In interviews over the last few days, half a dozen council members complained about the lobbying, which they said seemed intense this year. Several cited the Parkside memo, which is actually the cover sheet for a binder that was less widely circulated and contained details of each request from groups like the Church Avenue Merchants Block Association and NYC & Company.

One member waved the memo dismissively and likened it to a bank robber's demand note. Another called the $17.4 million being sought "ridiculously large," but added that it had to be taken seriously because of the firm's perceived relationship with the speaker, Gifford Miller, for whom Parkside has consulted in recent years. In fact, it was a measure of Parkside's perceived clout that none of those who criticized the firm were willing to be quoted by name.

Councilman David I. Weprin, chairman of the Finance Committee, said he did not see a problem with Parkside's lobbying effort, and he called the memo helpful for "consolidating the programs and amounts being sought."

"In my opinion, having an advocate, whether it be a professionally paid lobbyist or somebody who works full time for the organization, doesn't change the substance of what they're advocating," he said. "The question is, what's the substance behind it?"
In addition to sitting in judgment of Parkside's budget requests, Mr. Weprin is also a Parkside client. He could be seen stopping to chat with Parkside executives on his way out of a budget meeting earlier this week.

Sunday, May 15, 2005

Parkside Lobbyies for Voting Machines

"EVAN STAVISKY of the Parkside Group, which represents another voting machine company, Danaher Controls Inc., said he, too, had been talking to officials in New York City and elsewhere.
Parkside is a busy city lobbying firm. It has worked on the campaigns of more than a dozen City Council members, including the speaker, Gifford Miller. One of its partners is Harry Giannoulis, a member of the city's Taxi and Limousine Commission, and Mr. Stavisky is well connected in Albany, where his mother is State Senator Tobi Ann Stavisky, Democrat of Queens." - New York Times, May 15, 205

Thursday, March 3, 2005

Conflicts Board Rescinds Memo on Lobbying

By MIKE McINTIRE NY Times,March 3, 2005

Under pressure from lobbying-and-consulting firms, the city's Conflicts of Interest Board has backed away from its first attempt to restrict lobbying of elected officials by consultants who work on their campaigns.

The board caused a stir in political circles in January when it issued a memo reminding municipal employees of the ethical rules for taking part in campaigns, which included a new admonition against lobbying by political consultants. It said consultants hired by public officials "may not lobby or in any other way communicate" with those officials on behalf of private clients.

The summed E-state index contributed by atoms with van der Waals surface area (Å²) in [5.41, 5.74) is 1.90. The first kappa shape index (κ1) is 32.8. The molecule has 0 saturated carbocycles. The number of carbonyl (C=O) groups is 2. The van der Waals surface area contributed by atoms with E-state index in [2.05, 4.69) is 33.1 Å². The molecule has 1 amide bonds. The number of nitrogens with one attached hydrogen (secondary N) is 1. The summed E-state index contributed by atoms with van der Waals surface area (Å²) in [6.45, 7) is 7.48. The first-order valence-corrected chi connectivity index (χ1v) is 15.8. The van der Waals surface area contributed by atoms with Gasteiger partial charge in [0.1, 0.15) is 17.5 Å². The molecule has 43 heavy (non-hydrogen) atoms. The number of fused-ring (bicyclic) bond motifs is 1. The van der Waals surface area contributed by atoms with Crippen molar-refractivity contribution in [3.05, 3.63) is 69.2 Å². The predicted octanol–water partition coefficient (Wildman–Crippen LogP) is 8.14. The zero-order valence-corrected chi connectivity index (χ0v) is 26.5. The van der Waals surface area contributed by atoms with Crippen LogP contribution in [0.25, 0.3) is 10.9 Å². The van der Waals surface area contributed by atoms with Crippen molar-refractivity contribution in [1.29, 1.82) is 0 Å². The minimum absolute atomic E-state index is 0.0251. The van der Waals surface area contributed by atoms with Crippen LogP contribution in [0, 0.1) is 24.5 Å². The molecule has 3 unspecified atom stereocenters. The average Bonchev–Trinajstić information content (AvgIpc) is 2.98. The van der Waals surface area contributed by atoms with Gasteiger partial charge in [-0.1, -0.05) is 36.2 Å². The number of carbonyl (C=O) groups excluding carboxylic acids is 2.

But yesterday, the board circulated a revised version of the memo with that section omitted. In an e-mail message to city officials, the board's counsel, Wayne G. Hawley, said that the earlier memo "does not necessarily reflect the current state of the law as interpreted by the board" and that the board had not placed any "impediments on lobbying of public servants by campaign consultants."

It is becoming increasingly common in New York politics for firms to take on the dual roles of political consultancy and lobbying, an arrangement that some ethics watchdogs say compromises the elected officials involved, because consultants could wield huge influence with the politicians they help put into office. Before it reversed course this week, the Conflicts of Interest Board, the agency charged with regulating ethics in the municipal workplace, appeared to have broken new ground by taking up the issue.

The board's abrupt about-face occurred after a group of lobbyist-consultants threatened to fight the restriction in court, on the ground that it violated their right to free speech. The group's lawyer, E. Joshua Rosenkranz, who specializes in First Amendment cases, said the board overstepped by extending its authority to political professionals outside of government.

"The board can only regulate public servants," he said. "This is an agency that is supposed to be focusing on conflicts of interest, self-dealing. No one anointed them regulators of political activities."

In a brief telephone interview yesterday, the chairman of the Conflicts of Interest Board, Steven B. Rosenfeld, refused to discuss the matter. He would not explain how the original memo came to be issued, what the board's position is on lobbying by political consultants or whether the board intended to address it again in the future.